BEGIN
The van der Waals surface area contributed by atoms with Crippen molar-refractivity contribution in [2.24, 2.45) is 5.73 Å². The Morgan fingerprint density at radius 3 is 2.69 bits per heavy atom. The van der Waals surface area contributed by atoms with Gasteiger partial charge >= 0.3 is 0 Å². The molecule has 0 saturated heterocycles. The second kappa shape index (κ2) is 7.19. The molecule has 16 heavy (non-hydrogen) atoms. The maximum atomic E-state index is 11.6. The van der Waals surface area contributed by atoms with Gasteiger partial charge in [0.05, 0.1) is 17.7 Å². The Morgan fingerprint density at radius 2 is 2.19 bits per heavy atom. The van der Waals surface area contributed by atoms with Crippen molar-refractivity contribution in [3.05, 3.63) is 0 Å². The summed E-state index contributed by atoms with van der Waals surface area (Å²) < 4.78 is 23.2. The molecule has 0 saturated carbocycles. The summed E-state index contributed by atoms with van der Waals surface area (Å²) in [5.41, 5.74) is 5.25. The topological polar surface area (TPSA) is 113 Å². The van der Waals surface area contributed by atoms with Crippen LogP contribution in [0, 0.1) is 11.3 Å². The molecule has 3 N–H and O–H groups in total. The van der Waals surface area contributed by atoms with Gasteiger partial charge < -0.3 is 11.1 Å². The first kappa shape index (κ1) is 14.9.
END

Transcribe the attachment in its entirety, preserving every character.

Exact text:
The van der Waals surface area contributed by atoms with Crippen molar-refractivity contribution in [2.24, 2.45) is 5.73 Å². The Morgan fingerprint density at radius 3 is 2.69 bits per heavy atom. The van der Waals surface area contributed by atoms with Gasteiger partial charge >= 0.3 is 0 Å². The molecule has 0 saturated heterocycles. The second kappa shape index (κ2) is 7.19. The molecule has 16 heavy (non-hydrogen) atoms. The maximum atomic E-state index is 11.6. The van der Waals surface area contributed by atoms with Gasteiger partial charge in [0.05, 0.1) is 17.7 Å². The Morgan fingerprint density at radius 2 is 2.19 bits per heavy atom. The van der Waals surface area contributed by atoms with Crippen molar-refractivity contribution in [3.05, 3.63) is 0 Å². The summed E-state index contributed by atoms with van der Waals surface area (Å²) < 4.78 is 23.2. The molecule has 0 saturated carbocycles. The summed E-state index contributed by atoms with van der Waals surface area (Å²) in [5.41, 5.74) is 5.25. The topological polar surface area (TPSA) is 113 Å². The van der Waals surface area contributed by atoms with Crippen LogP contribution in [0, 0.1) is 11.3 Å². The molecule has 3 N–H and O–H groups in total. The van der Waals surface area contributed by atoms with Gasteiger partial charge < -0.3 is 11.1 Å². The first kappa shape index (κ1) is 14.9.